Don’t Try to Fight the Travel Gods
Don’t try and fight the Travel Gods. They will win. Because they’re bigger than you, and smarter than you. Yesterday, while trying to make the trek from Koh Phangan to Hanoi was a perfect example of what they’re capable of. All the forces of the universe were represented in full force. They know what’s best, but they don’t always play fair.
It all started with a flight I booked through SkyScanner, a third party flight site, which I never like doing because they usually wash their hands of all responsibility when it comes to ensuring your travel goes smoothly. Unless, of course, you fork out a little more money for travel insurance. The airlines, on the other hand, see that you didn’t book through them so they pretend they know nothing of your ticket. This particular trip, however, required two legs served by two different airlines, and putting that itinerary together yourself isn’t easy.
Travel tip: if you do plan your itinerary using a third party site SkyScanner or Kayak, and find one that is handled entirely by a single airline or ones that are members of the same alliance, always check to see if you can get the trip directly from their site. The same price is usually available and they’ll take better care of you, make it easier to make changes and let you earn miles for your flights, which doesn’t always happen the third party route. You may just end up with miles for that particular third party site, which are about as useful as a Canadian penny (this is not a shot at the Canadian currency, on the contrary, it’s a compliment for having discontinued the penny so although it has rendered it useless, the move itself is applauded and I hope that other countries *cough* ‘merica *cough* follow suite).
The flight was scheduled for my last allowed day in Thailand before my tourist visa expires, and it was based on an uneducated decision to fly to Hanoi this time of year and work my way south to Ho Chi Minh City. Everyone I spoke to recommended the opposite as, contrary to many places in South East Asia, Hanoi does have a winter. There may not be snow, but it will not feature the comfortable, tropical climate I’ve come to expect. Well, I booked through a third party so I was stuck and therefore the ticket stood: from Koh Samui to Bangkok at 10am, arriving at 11:30, followed by my flight to Hanoi, at 4pm. Over 4 hours to make that connection so I didn’t even blink at the prospect of travel insurance.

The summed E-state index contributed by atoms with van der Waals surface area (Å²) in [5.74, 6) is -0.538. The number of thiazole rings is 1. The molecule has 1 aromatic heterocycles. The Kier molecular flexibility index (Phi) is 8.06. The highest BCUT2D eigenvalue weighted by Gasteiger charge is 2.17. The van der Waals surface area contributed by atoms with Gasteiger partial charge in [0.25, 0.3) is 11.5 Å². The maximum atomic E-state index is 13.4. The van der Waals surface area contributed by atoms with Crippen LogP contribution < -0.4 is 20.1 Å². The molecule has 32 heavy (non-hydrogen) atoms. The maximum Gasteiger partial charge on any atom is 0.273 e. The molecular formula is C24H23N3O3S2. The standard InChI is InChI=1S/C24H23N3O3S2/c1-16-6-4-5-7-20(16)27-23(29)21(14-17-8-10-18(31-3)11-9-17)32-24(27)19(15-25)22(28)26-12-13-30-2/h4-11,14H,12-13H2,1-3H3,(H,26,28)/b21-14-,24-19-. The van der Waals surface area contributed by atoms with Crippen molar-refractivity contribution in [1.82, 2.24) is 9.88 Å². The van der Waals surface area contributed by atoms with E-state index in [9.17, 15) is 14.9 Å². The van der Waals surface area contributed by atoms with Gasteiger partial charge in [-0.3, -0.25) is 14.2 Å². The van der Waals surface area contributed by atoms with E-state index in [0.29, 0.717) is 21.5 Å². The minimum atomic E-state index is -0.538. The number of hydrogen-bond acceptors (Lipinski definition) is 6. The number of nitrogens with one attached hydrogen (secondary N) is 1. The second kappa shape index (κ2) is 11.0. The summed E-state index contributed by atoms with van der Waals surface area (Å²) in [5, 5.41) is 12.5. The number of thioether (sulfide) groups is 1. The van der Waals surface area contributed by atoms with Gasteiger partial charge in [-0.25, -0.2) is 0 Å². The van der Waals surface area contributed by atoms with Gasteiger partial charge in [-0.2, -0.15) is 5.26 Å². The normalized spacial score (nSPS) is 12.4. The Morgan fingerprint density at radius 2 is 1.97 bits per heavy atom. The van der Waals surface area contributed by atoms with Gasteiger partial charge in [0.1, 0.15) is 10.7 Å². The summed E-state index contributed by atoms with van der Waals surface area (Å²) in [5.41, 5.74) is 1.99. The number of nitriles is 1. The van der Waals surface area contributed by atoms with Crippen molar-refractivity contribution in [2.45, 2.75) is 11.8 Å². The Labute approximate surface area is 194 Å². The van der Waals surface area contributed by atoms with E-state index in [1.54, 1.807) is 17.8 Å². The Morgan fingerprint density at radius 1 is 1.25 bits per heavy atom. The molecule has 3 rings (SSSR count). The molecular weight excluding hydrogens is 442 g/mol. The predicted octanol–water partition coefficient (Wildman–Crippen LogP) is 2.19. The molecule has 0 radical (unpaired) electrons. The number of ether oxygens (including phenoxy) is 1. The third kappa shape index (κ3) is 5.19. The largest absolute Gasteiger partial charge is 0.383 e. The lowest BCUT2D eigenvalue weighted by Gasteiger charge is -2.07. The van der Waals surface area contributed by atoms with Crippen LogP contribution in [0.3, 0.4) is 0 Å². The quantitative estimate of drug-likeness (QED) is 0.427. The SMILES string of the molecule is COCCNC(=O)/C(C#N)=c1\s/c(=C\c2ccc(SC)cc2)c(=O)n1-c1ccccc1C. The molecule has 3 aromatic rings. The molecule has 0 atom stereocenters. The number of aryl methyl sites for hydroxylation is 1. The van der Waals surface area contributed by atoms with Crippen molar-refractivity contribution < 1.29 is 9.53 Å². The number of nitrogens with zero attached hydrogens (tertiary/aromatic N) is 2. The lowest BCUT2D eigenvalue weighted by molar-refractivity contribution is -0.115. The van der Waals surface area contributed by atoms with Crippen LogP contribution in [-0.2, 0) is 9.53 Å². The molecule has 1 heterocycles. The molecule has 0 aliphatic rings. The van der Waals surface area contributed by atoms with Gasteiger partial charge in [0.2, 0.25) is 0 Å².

The Travel Gods had other plans and started executing well ahead of me. The first thing I would have to do to catch my flight is take a ferry from Koh Phangan to Koh Samui. There are two piers in Koh Samui: Bangrak, which is very close to the airport, and Nathon, which is about a 45 minute taxi ride. Unfortunately, boats to Bangrak start later and the first one would not get me there on time for my flight. That means I would have to take an extremely early 7am boat to Nathon, to make time for subsequent taxi ride.
To make matters worst, upon arriving in Koh Phangan a few days ago, I rented a motorbike right at the pier and let them know I’ll be returning it when I leave. This would save me a few bucks on the taxi from the pier to the hostel, where I would have rented one anyway. Unfortunately, the rental place would not be open at 7am. I therefore had to drag Jannik, my new German friend who I rented the bikes with, along with me so he can wait for them to open and take care of the return after I jet off on the boat.
Once the Travel Gods saw I had figured this one out, They did everything in their power to prevent execution: we woke up before 6am on departure day, quickly packed and stepped outside… into a raging monsoon. The strongest one that I’ve run into on this trip, and of all the days. The road to the pier is very hilly and we were warned that it can be very slippery in these conditions on a bike. We tried to call a taxi but even they were having trouble in this weather and were extremely booked.
Not seeing any other options, we hopped on and promised to go slow and careful on the brakes. Huge kudos to Jannik for braving that with me. We were both entirely drenched when we arrived at the pier. My shoes never dried that day. And to make matters worst, the rental shop was open and running when we got there. Told you They don’t play fair.
On the ferry to Koh Samui, the waves were crazy, it was still raining, and it was all I could do to keep a warm bowl of noddles I had purchased while on board from coming back up. I took comfort in thinking that I was home free. I was on the boat and should make it to the airport with time to spare.
Indra, the deva of rain and thunderstorms, didn’t even blink. I had made it to the airport, but the plane hadn’t. At noon it still hadn’t. In fact, Indra didn’t stop the rain and let the plane land until 2pm, the exact time that would get me to Bangkok just after my flight to Hanoi had left. Asking for a replacement ticket, or credit, was futile. As mentioned, both legs were with a different airline and neither wanted to take responsibility for a flight missed due to weather conditions.
After a couple of long arguments in Bangkok, where I let the airline representatives know that I’d really like to get to Vietnam today so I don’t have to spend the night in an airport as well as overstay my tourist visa in Thailand (although apparently one day is ok), they let me know that there are no other flights to Hanoi today, but that they can get me to Ho Chi Minh City for a reasonable B2000.
Lightbulb! I get it Travel Gods. I had made a bad decision to start with Hanoi and thought there was no way out. You knew better. And man is it nice and warm here!